Apple Inc. (NASDAQ:AAPL) is now widely rumored to be partnering with Nike Inc. (NYSE:NKE) on its wearable, the iWatch. The two companies have worked closely in the past, and Apple CEO Tim Cook sits on Nike’s board, but closeness does not mean partnership is a good idea. There are many reasons why Apple doesn’t want to jump into bed with Nike, and it’s unlikely the company has ignored them.
Nike has image problems
Apple Inc. (NASDAQ:AAPL) has done a great job managing its image. The company has consistently taken on the points of view of its detractors and changed the way it appears. This has helped the company to avoid the long term criticism that has been leveled at companies like Nike Inc. (NYSE:NKE). That company has not been as successful at mitigating the effects of such campaigns.
Nike has been working on improving conditions at its facilities, but that doesn’t leave the company untarnished, or completely protect it from future accusations. Apple Inc. (NASDAQ:AAPL) can little afford a boycott because of accusations of child-labor.
Apple’s image is wholly different to that of Nike Inc. (NYSE:NKE), and though the company would be helped by the inclusion of a Nike Fuelband application on the iWatch, the improvement would likely mean little to the company. Every incremental benefit adds to the bottom line, but there might be a way to turn this partnership into a real financial benefit for both companies.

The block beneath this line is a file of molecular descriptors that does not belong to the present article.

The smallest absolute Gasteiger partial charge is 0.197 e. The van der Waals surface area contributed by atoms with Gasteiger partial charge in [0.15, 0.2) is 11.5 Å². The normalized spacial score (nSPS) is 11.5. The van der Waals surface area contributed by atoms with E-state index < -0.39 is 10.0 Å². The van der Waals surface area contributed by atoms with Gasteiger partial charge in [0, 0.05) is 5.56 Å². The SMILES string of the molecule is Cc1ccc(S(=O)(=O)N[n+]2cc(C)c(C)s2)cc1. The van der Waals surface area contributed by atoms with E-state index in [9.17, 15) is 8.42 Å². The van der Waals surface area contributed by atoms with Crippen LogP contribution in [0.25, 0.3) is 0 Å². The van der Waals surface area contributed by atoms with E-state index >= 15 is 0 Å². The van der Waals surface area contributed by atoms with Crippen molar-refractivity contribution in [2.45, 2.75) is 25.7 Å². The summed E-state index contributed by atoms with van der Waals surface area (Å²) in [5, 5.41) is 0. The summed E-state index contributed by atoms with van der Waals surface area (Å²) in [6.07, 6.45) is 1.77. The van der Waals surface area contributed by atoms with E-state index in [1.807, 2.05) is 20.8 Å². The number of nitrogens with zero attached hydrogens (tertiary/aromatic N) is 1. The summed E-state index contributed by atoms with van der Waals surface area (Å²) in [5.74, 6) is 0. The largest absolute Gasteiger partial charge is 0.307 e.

Here’s how a Nike iWatch could make sense
Apple Inc. (NASDAQ:AAPL) needs to maintain its 30% gross margin, while Nike Inc (NYSE:NKE) needs to maintain its 45% gross margin in order to keep their investors happy. Nike cannot do that if it is to design a mass market wearable – it simply doesn’t have the experience, while Apple can’t do that if it has to share profits with a branding partner.
The Nike iWatch, or “iRun” should be a separate product from the normal iWatch. Its branding should be clearly different, and its aim should be clear. A Nike product is for the sports-minded, and Apple Inc. (NASDAQ:AAPL) products are not. Apple doesn’t want its fans thinking that the iWatch is a fitness gadget. The company needs it to have the wide appeal of the iPhone or the iPad.
Aftermath of the deal on Nike and Apple
Apple Inc. (NASDAQ:AAPL), in the ideal partnership, gets all of the proceeds from hardware sales of the “iRun” wearable. Nike gets to use the device as an advertisement for its other equipment, or as a basis for a subscription fitness tracking service. Both companies maintain margins and, hopefully, increase revenue.
Half measures do not take full advantage of a situation, and they open an agent up to risk they could have avoided. Apple Inc. (NASDAQ:AAPL) should probably avoid any substantial use of Nike Inc (NYSE:NKE) as a wearable partner. The “iRun” is, at the very least, an attempt to take full advantage of the situation. A half baked exclusivity deal opens up too much risk for both companies.